So Yzerman still has to bring in “his guy” and Gallant could be it. They’re certainly familiar with each other, as they were teammates — and even linemates at times — for nine seasons in Detroit. Gallant was able to turn the non-playoff Florida Panthers into a post-season team in one year and his work with Vegas launched him well up the NHL coach rankings.
However, Yzerman has always been supportive of Blashill as the head coach, and as recently as last week he said: “We’ve had injuries from day one of training camp. Regardless of injuries, our record and our team’s performance is somewhat unfair to pin that on the coaching staff at this point. The injuries make it really difficult to really know what you truly have.”
But the equation has potentially changed with Gallant available. No one saw this coming and it’s bound to encourage some recalculations in a number of front offices.
Bob Hartley was tough. He was followed by Glen Gulutzan, who wasn’t hard enough on the players. Gulutzan was replaced by Bill Peters as a guy who would challenge the players more, but the revelations of past abuse in Carolina abruptly ended his tenure earlier this season when the two sides parted ways. And while Geoff Ward has steadied the ship, with Calgary going 13-6-1 under his watch, the fact is he’s still got that “interim” tag attached to him. And until that is done away with, questions will be asked about who the long-term answer is behind the bench.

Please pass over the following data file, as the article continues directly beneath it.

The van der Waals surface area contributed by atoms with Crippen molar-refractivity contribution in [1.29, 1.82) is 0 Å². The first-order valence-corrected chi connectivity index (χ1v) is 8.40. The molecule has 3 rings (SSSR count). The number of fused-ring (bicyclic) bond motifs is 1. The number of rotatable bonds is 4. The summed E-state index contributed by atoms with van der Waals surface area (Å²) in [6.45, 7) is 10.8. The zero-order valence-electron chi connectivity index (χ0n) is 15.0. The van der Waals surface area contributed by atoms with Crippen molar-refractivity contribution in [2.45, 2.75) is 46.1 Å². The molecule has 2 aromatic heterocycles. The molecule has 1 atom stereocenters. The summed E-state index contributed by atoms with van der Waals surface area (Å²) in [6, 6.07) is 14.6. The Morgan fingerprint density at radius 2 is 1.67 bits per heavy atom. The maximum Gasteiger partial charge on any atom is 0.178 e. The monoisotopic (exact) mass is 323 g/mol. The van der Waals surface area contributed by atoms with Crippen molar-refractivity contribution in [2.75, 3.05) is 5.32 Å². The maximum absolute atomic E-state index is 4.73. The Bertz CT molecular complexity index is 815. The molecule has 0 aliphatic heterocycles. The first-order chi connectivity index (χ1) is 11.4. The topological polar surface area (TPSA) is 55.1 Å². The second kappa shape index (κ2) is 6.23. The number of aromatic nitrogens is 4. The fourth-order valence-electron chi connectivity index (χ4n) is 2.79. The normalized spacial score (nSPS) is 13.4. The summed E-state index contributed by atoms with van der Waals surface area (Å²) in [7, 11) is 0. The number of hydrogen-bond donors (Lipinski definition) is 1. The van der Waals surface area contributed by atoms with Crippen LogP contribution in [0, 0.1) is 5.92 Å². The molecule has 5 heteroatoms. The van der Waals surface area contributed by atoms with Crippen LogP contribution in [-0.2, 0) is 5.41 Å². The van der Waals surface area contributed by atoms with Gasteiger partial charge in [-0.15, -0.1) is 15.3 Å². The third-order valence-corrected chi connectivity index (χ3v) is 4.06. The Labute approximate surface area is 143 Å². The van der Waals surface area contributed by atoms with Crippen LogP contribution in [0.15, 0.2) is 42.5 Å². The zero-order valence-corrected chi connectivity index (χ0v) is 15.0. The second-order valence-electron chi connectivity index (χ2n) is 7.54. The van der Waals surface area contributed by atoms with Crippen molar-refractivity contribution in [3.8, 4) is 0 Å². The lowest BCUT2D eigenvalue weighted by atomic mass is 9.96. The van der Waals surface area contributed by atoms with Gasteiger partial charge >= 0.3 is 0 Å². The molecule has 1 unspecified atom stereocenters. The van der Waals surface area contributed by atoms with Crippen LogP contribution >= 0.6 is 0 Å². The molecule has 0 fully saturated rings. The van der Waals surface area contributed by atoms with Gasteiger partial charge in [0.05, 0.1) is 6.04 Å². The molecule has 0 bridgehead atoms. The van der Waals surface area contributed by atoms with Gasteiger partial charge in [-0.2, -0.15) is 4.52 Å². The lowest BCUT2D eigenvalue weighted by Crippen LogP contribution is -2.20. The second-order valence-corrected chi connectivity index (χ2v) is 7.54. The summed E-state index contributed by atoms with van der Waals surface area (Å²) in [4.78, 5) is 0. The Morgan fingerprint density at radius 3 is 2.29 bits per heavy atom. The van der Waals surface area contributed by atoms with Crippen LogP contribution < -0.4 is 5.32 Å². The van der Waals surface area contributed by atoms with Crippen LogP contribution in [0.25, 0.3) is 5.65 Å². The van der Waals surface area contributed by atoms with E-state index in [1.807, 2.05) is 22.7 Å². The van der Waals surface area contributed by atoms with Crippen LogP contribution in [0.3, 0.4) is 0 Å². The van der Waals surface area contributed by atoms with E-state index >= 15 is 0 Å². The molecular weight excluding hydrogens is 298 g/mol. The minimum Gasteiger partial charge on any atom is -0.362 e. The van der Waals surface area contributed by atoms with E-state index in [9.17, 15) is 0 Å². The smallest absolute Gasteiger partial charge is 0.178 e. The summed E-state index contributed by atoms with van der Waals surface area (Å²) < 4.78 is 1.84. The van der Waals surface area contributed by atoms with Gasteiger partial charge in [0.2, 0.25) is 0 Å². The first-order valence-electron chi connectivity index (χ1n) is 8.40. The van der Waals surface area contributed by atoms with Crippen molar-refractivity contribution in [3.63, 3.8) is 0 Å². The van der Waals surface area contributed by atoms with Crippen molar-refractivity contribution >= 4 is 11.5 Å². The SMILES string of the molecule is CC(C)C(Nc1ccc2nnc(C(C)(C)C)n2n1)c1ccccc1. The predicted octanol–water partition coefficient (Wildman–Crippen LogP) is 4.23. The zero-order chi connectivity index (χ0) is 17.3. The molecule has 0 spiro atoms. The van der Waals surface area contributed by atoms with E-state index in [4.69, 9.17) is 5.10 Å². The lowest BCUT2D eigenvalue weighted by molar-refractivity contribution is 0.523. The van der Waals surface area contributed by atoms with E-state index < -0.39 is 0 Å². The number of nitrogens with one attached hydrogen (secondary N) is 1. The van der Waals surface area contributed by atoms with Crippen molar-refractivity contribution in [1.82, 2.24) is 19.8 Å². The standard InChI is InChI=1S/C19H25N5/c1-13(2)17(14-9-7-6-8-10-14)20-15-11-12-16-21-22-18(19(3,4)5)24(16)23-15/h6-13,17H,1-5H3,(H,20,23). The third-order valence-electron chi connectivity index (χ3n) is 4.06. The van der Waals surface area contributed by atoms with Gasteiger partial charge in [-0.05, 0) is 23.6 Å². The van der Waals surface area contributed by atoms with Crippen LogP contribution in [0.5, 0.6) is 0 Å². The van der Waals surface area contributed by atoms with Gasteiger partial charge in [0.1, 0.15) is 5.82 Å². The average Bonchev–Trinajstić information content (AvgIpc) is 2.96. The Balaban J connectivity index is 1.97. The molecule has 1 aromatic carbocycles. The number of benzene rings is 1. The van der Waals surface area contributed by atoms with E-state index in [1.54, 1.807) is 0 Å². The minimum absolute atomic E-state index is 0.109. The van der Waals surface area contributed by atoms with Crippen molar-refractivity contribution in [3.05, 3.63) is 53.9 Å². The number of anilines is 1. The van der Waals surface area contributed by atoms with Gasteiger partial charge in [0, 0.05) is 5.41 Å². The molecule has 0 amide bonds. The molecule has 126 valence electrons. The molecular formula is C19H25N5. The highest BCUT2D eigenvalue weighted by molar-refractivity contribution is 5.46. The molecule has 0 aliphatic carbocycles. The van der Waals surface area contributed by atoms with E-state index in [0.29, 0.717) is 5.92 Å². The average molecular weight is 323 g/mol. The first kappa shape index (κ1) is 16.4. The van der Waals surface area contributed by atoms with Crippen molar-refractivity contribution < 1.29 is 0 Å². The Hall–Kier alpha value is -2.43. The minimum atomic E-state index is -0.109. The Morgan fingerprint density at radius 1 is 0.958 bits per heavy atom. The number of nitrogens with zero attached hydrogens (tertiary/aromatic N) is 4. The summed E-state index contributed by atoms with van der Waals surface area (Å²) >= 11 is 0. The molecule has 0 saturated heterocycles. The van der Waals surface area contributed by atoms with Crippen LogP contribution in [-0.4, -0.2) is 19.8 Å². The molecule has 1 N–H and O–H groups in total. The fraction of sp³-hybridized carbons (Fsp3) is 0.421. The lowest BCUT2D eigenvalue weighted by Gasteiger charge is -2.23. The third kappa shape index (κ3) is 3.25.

Gallant would be a nice middle ground to what the Flames have had behind the bench recently. He’s a players’ coach, sure, but no one is going to walk all over him. Gallant has earned the respect of his charges at each stop and his success can’t be debated. The Flames locked into contender mode and need to be doing everything they can to optimize their chances. Is Gallant too good of a replacement to pass up?
The big question, though, is how would you demote Ward back to an assistant in favour of Gallant when he’s done an admirable job navigating the Flames through incredibly stormy waters. After the Peters situation, Ward calmed everything and Calgary and won his first seven games behind the bench. That was followed by a tough 2-5-1 stretch, but Ward didn’t allow that to spiral too much and now Calgary has won five of its six games in 2020 and is just two points out of the division lead.